Close X
Get more out of WDDTY.com
by joining the site for free
Free 17-point plan to great health
Twice weekly e-news bulletins
Access to our News, Forums and Blogs
Sign up for free and claim your
17-point plan to great health
Free 17-point plan to great health

Twice weekly e-news bulletins

Access to our News, Forums and Blogs
OR

If you want to read our in-depth research articles or
have our amazing magazine delivered to your home
each month, then you have to pay.


Click here if you're interested
Helping you make better health choices

In shops now or delivered to your home from only £3.50 an issue!

Subscribe!

Avian flu how safe is tamiflu?

About the author: 

It is hoped that, at best, Tamiflu may help avian flu victims in the first few days after catching the virus

It is hoped that, at best, Tamiflu may help avian flu victims in the first few days after catching the virus. It is specifically designed to treat symptoms of influenza A and B viruses. Nevertheless, while avian flu is an influenza A virus, each type has numerous subgroups that are determined by HA (haemagglutinin) and NA (neuraminidase) proteins. Altogether, there are 16 HA subtypes and nine NA subtypes, so an influenza A virus can have a unique chemical profile that makes it difficult to counteract with drugs.

More worrying is the safety profile of Tamiflu. The Japanese health authorities have reported that, so far, eight people have died after being given Tamiflu. Dr Rokuro Hama, head of the Japan Institute of Pharmaco-Vigilance, says that all of the victims have been children and adolescents between two and 17 years of age.

Two of the victims were teenage boys who behaved abnormally after being given the drug, said Chugai Pharmaceuticals, Tamiflu's distributor in Japan, according to an online website (SABCNews.com). Earlier this year, a 14-year-old boy, after taking one Tamiflu capsule, jumped or fell from the ninth floor of an apartment building. In another case from last year, a 17-year-old boy left his home during a snowstorm, and jumped in front of a truck and died after taking the drug. Doctors say that, in both these cases, the boys had not exhibited any abnormal behaviour before taking the drug.

In addition, Japan's health ministry has received reports of 64 cases of psychological disorders associated with the vaccine over the past four years.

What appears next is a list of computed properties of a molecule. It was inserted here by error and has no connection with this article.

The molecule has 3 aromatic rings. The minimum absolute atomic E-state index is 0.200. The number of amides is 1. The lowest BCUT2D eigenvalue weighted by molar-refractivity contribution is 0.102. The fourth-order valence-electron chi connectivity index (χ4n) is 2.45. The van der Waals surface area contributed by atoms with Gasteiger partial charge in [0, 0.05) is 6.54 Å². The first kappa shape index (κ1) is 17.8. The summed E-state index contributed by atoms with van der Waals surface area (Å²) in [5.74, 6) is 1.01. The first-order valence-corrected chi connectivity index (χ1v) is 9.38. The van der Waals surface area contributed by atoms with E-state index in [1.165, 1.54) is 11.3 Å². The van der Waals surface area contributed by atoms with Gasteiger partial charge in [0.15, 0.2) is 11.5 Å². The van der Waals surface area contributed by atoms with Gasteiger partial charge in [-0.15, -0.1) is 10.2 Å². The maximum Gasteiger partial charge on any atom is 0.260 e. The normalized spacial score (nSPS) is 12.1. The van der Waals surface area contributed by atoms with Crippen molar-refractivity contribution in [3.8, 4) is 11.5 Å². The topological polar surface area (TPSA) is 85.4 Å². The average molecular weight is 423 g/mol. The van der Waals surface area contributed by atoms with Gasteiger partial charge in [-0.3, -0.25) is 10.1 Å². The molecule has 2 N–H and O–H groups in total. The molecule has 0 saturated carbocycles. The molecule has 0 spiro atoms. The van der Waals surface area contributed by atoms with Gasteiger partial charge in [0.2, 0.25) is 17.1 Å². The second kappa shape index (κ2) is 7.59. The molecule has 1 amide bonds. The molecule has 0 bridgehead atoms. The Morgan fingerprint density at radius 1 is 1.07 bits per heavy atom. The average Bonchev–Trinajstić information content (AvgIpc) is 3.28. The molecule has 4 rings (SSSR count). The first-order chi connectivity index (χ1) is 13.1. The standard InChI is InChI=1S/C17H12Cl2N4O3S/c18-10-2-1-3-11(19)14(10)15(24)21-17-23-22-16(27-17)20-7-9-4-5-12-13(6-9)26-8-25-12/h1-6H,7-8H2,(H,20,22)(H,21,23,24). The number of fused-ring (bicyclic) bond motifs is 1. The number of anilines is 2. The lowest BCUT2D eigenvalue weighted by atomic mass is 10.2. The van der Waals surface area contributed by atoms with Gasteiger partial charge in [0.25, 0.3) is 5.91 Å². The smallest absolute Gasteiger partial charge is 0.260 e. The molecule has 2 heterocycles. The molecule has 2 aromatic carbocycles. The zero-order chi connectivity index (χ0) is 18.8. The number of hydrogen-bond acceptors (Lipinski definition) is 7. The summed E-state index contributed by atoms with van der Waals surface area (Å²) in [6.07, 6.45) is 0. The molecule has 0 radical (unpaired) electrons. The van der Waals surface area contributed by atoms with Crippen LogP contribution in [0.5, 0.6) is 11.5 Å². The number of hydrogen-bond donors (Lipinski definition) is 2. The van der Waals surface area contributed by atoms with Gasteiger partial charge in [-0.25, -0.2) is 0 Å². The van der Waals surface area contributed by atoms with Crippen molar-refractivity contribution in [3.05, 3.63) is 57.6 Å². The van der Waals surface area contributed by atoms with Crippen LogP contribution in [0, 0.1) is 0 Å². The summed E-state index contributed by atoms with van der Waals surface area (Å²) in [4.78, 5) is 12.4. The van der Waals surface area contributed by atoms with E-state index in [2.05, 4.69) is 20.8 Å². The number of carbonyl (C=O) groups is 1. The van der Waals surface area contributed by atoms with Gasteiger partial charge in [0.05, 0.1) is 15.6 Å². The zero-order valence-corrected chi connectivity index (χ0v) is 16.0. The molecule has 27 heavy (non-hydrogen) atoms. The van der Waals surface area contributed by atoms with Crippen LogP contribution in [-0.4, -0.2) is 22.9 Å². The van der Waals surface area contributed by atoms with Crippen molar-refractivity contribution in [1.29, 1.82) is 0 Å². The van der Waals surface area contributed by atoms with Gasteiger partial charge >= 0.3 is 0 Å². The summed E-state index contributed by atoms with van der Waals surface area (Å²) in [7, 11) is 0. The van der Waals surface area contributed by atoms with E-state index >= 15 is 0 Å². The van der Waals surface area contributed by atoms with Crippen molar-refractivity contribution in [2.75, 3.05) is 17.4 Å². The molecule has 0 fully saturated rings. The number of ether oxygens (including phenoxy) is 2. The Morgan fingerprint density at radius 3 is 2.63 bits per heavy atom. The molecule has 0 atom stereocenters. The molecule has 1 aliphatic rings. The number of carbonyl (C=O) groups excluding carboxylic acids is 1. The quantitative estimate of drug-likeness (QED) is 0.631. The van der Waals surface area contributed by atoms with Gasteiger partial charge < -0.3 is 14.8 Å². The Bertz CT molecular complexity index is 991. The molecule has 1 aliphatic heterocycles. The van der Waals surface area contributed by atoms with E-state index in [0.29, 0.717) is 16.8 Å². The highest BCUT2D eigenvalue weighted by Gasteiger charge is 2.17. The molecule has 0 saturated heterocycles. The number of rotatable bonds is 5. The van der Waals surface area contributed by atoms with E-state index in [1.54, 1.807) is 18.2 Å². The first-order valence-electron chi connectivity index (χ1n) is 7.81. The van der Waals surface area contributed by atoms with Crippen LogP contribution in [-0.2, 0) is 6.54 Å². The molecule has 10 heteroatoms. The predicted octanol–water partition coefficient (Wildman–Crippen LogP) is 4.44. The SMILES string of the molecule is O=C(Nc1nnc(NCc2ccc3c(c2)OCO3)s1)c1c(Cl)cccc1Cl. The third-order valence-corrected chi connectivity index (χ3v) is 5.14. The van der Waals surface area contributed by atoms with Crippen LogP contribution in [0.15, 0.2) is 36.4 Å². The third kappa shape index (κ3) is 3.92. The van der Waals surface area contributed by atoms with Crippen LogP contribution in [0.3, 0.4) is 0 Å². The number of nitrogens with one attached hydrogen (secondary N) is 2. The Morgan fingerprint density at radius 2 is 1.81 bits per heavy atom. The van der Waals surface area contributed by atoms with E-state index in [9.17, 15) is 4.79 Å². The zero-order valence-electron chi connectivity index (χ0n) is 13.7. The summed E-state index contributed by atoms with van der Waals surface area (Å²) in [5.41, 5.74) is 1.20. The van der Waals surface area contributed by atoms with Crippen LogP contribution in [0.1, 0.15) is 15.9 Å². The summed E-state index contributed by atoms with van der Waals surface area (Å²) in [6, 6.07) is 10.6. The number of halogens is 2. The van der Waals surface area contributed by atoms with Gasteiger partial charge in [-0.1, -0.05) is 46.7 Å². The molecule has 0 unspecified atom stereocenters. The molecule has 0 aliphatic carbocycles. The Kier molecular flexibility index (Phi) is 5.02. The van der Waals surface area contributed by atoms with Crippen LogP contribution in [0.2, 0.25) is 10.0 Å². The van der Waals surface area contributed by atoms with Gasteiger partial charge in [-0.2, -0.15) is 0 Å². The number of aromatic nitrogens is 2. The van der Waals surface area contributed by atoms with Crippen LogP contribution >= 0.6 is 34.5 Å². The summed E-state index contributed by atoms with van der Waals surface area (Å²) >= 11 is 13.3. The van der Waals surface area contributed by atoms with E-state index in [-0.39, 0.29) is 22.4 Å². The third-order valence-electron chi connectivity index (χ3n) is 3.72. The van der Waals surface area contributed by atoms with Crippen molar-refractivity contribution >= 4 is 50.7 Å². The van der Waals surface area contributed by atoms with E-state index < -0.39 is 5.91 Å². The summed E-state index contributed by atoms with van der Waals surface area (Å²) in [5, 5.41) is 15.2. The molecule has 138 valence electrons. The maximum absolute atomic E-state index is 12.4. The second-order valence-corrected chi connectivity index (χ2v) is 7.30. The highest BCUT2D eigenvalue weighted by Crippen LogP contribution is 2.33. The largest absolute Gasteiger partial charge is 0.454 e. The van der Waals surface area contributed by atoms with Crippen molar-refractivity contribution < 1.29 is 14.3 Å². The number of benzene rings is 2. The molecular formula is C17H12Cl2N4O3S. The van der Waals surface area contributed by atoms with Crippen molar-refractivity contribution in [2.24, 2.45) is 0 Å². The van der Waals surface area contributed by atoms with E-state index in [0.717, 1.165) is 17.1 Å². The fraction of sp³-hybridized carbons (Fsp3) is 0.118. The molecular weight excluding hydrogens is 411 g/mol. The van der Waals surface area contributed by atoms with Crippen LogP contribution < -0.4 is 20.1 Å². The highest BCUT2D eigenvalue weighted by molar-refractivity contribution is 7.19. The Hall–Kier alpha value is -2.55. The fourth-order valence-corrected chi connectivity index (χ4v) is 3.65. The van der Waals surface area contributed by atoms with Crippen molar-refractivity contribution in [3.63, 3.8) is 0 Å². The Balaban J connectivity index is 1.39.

This is not the first health alert for this drug. In 2003, the Food and Drug Administration (FDA), America's drugs regulator, issued an alert that Tamiflu might be dangerous if taken by children younger than one year old. Following this warning, Roche issued a letter that instructed doctors not to prescribe the drug to very young children as animal studies had suggested that it could be fatal.

Both these reports are worrying developments for a drug that Roche had consistently maintained is 'well tolerated'. Side-effects were thought to be relatively benign and transitory, and include nausea and vomiting. Other effects that have been regularly reported include diarrhoea, bronchitis, stomach pain, dizziness and headache.

Tamiflu shouldn't be taken by anyone with kidney or liver disease, or any chronic condition. Pregnant women and breastfeeding mothers are also not advised to take the drug as there are insufficient data from human studies to determine its safety.

Furthermore, although it is regularly given to children and adolescents, its safety has never been established in children younger than 18 years of age as a flu treatment, or among 13-year-olds as a preventative.


Nsaids and smokers big pharma giveth . . .

Sunlight and sunbeds

You may also be interested in...

Latest Tweet

About

Since 1989, WDDTY has provided thousands of resources on how to beat asthma, arthritis, depression and many other chronic conditions.

Start by looking in our fully searchable database, active and friendly community forums and the latest health news.

Positive SSL Wildcard

Facebook Twitter

Most Popular Health Website of the Year 2014

© 2010 - 2017 WDDTY Publishing Ltd.
All Rights Reserved